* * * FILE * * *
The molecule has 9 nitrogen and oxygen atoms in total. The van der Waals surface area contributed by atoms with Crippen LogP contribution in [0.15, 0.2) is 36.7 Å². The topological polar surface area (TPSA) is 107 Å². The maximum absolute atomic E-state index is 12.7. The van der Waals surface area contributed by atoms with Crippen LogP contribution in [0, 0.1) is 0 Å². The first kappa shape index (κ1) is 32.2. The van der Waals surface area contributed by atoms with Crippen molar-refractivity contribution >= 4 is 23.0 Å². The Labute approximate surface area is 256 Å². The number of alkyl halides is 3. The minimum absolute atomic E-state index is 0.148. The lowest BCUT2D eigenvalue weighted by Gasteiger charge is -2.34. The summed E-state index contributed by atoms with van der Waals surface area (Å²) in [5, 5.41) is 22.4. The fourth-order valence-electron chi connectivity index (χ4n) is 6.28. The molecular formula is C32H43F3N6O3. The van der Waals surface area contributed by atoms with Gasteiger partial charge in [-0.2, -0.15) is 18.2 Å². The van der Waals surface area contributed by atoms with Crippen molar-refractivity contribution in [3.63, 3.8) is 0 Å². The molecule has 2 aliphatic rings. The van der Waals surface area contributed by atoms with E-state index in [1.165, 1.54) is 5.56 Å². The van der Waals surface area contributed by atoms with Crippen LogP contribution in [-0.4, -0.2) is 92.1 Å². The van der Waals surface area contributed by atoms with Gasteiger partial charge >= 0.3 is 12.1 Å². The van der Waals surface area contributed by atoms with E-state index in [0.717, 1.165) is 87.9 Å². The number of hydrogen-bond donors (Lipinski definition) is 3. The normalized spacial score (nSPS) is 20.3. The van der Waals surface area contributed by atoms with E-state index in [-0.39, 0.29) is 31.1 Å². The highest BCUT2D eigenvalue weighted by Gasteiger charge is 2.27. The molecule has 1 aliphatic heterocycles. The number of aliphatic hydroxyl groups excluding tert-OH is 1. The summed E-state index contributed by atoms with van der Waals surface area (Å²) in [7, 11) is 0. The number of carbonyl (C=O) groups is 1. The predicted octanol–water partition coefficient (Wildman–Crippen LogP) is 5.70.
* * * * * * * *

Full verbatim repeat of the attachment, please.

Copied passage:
The molecule has 9 nitrogen and oxygen atoms in total. The van der Waals surface area contributed by atoms with Crippen LogP contribution in [0.15, 0.2) is 36.7 Å². The topological polar surface area (TPSA) is 107 Å². The maximum absolute atomic E-state index is 12.7. The van der Waals surface area contributed by atoms with Crippen LogP contribution in [0, 0.1) is 0 Å². The first kappa shape index (κ1) is 32.2. The van der Waals surface area contributed by atoms with Crippen molar-refractivity contribution >= 4 is 23.0 Å². The Labute approximate surface area is 256 Å². The number of alkyl halides is 3. The minimum absolute atomic E-state index is 0.148. The lowest BCUT2D eigenvalue weighted by Gasteiger charge is -2.34. The summed E-state index contributed by atoms with van der Waals surface area (Å²) in [5, 5.41) is 22.4. The fourth-order valence-electron chi connectivity index (χ4n) is 6.28. The molecular formula is C32H43F3N6O3. The van der Waals surface area contributed by atoms with Gasteiger partial charge in [-0.2, -0.15) is 18.2 Å². The van der Waals surface area contributed by atoms with Crippen molar-refractivity contribution in [3.63, 3.8) is 0 Å². The molecule has 2 aliphatic rings. The van der Waals surface area contributed by atoms with E-state index in [1.165, 1.54) is 5.56 Å². The van der Waals surface area contributed by atoms with Crippen LogP contribution in [-0.4, -0.2) is 92.1 Å². The van der Waals surface area contributed by atoms with Gasteiger partial charge >= 0.3 is 12.1 Å². The van der Waals surface area contributed by atoms with E-state index in [0.717, 1.165) is 87.9 Å². The number of hydrogen-bond donors (Lipinski definition) is 3. The normalized spacial score (nSPS) is 20.3. The van der Waals surface area contributed by atoms with E-state index in [-0.39, 0.29) is 31.1 Å². The highest BCUT2D eigenvalue weighted by Gasteiger charge is 2.27. The molecule has 1 aliphatic heterocycles. The number of aliphatic hydroxyl groups excluding tert-OH is 1. The summed E-state index contributed by atoms with van der Waals surface area (Å²) in [7, 11) is 0. The number of carbonyl (C=O) groups is 1. The predicted octanol–water partition coefficient (Wildman–Crippen LogP) is 5.70.